Last season, one of the biggest names to drop as a free agent immediately following the non-tender deadline was Kevin Pillar. He was eventually signed by the Boston Red Sox to a one-year deal (and eventually traded to the Rockies). With all clubs across baseball financially impacted by the COVID-19 pandemic, the expectation is that more players will be non-tendered this offseason than usual which may produce some upgrade opportunities for the Rockies.
The front office has already been picking away with some minor league deals and a trade last week. Marc Carig and Andy McCullough of The Athletic wrote recently about some candidates they predict may be non-tendered by their respective clubs and become available as free agents for the Rockies to pursue.
As usual for the Rockies in the Bridich era, bullpen arms are the first to jump out as most likely to end up in a Rockies uniform. Although it’s a left-hander they are really looking for, right-hander Corey Knebel really fits the bill. His best days are presumably behind him but as the authors put it, “an enterprising suitor could hope that Knebel recaptures some feel and finish to his pitches.”
Another Milwaukee Brewer could draw the interest of the front office as well, and this one is a lefty: Alex Claudio. He has been a consistent reliever splitting time with the Brewers and Texas Rangers over the past five seasons with fairly low walk (2.25 BB/9) and home run (0.72 HR/9) rates. I think most Rockies fans would agree that we don’t want to see Jeff Bridich spending excess money on relievers again; these options won’t break the bank.
Catcher is one of the biggest positional needs for the Rockies. Elias Díaz just signed a one-year deal that will keep him in Colorado for the 2021 season, but with Tony Wolters’ status still up in the air, it’s possible the team looks elsewhere for more depth. Gary Sánchez has struggled to defend his position and wasn’t able to balance it out at the plate in 2020, so much so that he made Carig and McCullough’s non-tender list (albeit as an unlikely non-tender). His estimated arbitration salary is high at $5.5 million and he doesn’t come close to the defensive standard that Bud Black prefers to see from his backstops. While it’s fun to imagine Sánchez returning to form and hitting monster home runs at Coors Field, it’s not going to happen.
The Rockies, of course, have their own deadline decisions to make. With both Elias Díaz and Jairo Díaz signing earlier this week, they now have 11 arbitration-eligible players. One scenario is that they part ways with Chi Chi González and look to bring in an upgrade at the fifth spot in the starting rotation for a minimal price increase. González is estimated to receive a deal around $1.2 million. If a starting pitcher like Vince Velasquez or Carlos Rodón were to become available at a similar price point, the front office may want to take a gamble on them.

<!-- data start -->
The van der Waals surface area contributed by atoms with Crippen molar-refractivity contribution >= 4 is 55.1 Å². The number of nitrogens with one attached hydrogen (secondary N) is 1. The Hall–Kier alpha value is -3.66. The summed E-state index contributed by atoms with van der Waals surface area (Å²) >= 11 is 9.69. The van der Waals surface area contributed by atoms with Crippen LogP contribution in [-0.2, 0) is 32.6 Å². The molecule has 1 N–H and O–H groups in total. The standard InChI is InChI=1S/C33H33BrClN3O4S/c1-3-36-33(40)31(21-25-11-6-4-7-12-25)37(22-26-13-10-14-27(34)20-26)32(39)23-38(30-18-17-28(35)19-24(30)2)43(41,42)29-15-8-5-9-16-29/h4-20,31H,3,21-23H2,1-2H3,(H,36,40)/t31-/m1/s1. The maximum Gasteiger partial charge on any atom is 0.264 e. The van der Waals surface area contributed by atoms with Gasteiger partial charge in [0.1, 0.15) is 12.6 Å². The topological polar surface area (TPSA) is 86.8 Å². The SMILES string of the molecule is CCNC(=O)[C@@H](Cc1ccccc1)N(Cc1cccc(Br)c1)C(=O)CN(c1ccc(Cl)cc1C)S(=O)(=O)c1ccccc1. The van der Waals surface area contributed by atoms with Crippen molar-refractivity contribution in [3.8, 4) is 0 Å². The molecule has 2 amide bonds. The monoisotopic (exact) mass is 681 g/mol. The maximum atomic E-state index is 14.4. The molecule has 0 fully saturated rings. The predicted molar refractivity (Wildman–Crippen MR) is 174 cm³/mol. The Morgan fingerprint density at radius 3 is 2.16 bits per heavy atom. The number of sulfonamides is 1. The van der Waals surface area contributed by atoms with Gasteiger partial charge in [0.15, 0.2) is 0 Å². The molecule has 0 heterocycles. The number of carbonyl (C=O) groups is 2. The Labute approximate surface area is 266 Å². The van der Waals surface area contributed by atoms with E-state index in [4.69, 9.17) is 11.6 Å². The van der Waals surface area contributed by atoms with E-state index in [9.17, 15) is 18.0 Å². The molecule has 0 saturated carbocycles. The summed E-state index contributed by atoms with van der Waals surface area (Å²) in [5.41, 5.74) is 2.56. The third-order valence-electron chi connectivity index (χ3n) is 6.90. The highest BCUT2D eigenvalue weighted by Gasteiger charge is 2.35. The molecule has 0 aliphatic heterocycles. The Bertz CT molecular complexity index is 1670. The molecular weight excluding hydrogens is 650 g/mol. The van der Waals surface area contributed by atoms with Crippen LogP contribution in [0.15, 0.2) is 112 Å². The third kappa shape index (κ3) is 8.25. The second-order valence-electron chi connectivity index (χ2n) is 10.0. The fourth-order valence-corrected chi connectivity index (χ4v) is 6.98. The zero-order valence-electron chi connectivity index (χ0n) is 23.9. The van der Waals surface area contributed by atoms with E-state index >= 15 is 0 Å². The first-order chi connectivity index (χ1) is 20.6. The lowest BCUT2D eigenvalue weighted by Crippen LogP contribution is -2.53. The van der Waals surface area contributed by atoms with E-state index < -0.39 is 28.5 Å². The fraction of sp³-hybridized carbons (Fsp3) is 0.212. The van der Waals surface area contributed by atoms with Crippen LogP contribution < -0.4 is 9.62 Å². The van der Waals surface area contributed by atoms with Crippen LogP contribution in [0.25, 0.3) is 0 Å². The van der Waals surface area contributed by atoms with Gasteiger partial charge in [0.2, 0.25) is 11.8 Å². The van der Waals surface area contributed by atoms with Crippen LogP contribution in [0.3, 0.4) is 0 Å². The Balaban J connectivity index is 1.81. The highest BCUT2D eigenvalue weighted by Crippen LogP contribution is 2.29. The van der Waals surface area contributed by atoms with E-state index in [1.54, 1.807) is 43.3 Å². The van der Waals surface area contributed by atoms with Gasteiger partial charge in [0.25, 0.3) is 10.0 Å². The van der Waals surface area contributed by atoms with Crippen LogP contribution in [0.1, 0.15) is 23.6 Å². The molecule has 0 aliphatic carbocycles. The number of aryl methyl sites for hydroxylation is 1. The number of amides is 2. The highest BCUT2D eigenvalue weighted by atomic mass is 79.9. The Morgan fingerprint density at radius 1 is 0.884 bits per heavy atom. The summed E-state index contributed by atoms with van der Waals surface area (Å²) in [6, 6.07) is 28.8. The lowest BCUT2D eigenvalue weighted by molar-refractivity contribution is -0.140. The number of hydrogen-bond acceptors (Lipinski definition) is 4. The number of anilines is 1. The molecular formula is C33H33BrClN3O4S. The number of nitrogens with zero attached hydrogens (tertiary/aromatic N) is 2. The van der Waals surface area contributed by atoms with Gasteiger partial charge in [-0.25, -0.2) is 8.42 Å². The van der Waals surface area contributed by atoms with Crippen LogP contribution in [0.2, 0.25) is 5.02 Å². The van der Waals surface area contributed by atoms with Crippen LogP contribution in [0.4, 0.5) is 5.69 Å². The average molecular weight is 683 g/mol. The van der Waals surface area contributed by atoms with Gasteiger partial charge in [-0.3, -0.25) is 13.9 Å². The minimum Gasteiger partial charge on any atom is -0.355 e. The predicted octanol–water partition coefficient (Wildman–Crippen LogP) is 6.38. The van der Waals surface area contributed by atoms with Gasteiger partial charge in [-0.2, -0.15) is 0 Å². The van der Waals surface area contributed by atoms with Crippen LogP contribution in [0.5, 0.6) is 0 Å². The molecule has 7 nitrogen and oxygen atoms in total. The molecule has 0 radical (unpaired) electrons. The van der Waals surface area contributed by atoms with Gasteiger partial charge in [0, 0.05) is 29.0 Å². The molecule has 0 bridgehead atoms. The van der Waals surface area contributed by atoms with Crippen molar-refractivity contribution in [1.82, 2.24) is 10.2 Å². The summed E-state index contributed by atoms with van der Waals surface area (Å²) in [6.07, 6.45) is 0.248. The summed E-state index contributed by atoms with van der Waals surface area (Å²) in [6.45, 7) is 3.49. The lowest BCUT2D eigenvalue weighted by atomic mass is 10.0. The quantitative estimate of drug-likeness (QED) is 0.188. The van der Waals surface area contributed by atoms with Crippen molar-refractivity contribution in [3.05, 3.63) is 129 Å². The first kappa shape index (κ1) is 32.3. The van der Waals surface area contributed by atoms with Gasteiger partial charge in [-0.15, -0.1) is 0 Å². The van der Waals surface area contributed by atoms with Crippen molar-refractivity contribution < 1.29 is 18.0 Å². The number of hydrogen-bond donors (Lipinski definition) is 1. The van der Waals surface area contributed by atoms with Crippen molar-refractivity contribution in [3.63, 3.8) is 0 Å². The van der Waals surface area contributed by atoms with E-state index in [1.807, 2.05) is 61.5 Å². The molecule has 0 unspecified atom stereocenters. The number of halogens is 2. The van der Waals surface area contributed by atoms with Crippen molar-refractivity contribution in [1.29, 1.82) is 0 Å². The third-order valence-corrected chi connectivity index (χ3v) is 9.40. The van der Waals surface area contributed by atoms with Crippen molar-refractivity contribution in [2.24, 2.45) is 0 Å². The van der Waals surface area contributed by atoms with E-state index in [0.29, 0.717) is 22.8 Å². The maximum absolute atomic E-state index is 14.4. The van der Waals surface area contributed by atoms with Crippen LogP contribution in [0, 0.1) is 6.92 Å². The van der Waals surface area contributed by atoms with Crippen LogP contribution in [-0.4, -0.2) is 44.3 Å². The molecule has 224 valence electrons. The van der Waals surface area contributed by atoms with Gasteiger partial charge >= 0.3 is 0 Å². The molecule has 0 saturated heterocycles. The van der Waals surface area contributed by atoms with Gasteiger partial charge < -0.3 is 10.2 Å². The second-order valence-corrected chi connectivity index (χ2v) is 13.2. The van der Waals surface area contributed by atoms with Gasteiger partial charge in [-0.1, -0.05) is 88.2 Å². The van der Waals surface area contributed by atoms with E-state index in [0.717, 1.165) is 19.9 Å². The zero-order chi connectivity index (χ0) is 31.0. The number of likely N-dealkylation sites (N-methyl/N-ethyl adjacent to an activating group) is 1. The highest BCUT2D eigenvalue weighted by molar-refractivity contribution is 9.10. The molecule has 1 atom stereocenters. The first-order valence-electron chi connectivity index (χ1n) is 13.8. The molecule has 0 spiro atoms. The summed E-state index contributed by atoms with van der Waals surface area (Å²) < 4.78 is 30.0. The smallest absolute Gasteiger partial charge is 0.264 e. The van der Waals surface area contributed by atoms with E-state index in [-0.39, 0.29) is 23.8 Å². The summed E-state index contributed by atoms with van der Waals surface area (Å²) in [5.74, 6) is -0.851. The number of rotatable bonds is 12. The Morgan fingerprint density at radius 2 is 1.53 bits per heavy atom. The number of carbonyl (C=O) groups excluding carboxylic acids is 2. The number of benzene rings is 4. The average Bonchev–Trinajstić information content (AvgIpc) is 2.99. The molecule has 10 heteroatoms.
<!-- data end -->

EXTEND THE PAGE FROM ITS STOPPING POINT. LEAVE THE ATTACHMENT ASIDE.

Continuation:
Both pitchers come with big concerns, however. Rodón, similar to Knebel, had Tommy John surgery in 2019 and was used sparingly in 2020. Velasquez has just been awful the last two seasons. Neither one would have to do much to qualify as an upgrade over González, though.
It’s anyone’s guess what players will end up free agents once today’s deadline passes. There most definitely will be some surprises.
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Thomas Harding of MLB.com shines a light on the enormous impact that Hall of Famer Larry Walker and Hall of Fame hopeful Todd Helton had on the team. Harding provides a summary of the top five seasons ever (by OPS) for a Rockies position player, all of which are owned by either Walker or Helton. All five seasons took place from 1997 through 2001.
Leading all seasons, of course, was Walker’s 1997 season when he led the National League in many offensive categories, including OPS with 1.172. What was truly incredible was that he performed better away from Coors Field during that particular season.
Today is the non-tender deadline and of the Rockies’ 11 arbitration-eligible players, Jon Gray has the highest price tag. Patrick Saunders of the Denver Post speculates whether the Rockies will non-tender Gray which would make him a free agent. It’s unlikely to happen, but this offseason is expected to look quite different from those of recent history where there have been relatively few non-tendered players across the league. Gray’s 2020 season was a disappointment and he was dealing with an injury and reduced velocity. According to the article, the Rockies are not concerned. “Gray’s arm simply needed rest and some rehabilitation.”
While yes, Gray will cost the team somewhere around $6 million, this is a franchise that cannot afford to give away pitching talent. Jon Gray should not be non-tendered.
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